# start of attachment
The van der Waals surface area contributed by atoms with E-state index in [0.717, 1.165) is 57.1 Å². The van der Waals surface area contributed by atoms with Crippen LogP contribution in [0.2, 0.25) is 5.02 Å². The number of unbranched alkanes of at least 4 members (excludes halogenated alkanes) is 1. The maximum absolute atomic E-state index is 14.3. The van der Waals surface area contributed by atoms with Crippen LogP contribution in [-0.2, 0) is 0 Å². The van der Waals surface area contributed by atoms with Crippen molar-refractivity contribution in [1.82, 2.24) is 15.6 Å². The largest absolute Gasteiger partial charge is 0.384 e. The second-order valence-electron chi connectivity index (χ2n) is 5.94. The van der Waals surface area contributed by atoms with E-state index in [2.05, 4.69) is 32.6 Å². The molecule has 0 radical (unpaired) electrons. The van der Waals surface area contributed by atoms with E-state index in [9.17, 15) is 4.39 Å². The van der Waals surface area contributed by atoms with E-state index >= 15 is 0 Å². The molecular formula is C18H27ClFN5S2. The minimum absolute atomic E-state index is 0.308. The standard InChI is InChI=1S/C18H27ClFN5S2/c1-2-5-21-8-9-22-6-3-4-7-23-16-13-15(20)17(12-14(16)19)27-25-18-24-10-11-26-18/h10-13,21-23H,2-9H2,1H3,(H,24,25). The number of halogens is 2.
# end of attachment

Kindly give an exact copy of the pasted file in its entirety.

The van der Waals surface area contributed by atoms with E-state index in [0.717, 1.165) is 57.1 Å². The van der Waals surface area contributed by atoms with Crippen LogP contribution in [0.2, 0.25) is 5.02 Å². The number of unbranched alkanes of at least 4 members (excludes halogenated alkanes) is 1. The maximum absolute atomic E-state index is 14.3. The van der Waals surface area contributed by atoms with Crippen LogP contribution in [-0.2, 0) is 0 Å². The van der Waals surface area contributed by atoms with Crippen molar-refractivity contribution in [1.82, 2.24) is 15.6 Å². The largest absolute Gasteiger partial charge is 0.384 e. The second-order valence-electron chi connectivity index (χ2n) is 5.94. The van der Waals surface area contributed by atoms with E-state index in [2.05, 4.69) is 32.6 Å². The molecule has 0 radical (unpaired) electrons. The van der Waals surface area contributed by atoms with E-state index in [9.17, 15) is 4.39 Å². The van der Waals surface area contributed by atoms with E-state index >= 15 is 0 Å². The molecular formula is C18H27ClFN5S2. The minimum absolute atomic E-state index is 0.308. The standard InChI is InChI=1S/C18H27ClFN5S2/c1-2-5-21-8-9-22-6-3-4-7-23-16-13-15(20)17(12-14(16)19)27-25-18-24-10-11-26-18/h10-13,21-23H,2-9H2,1H3,(H,24,25). The number of halogens is 2.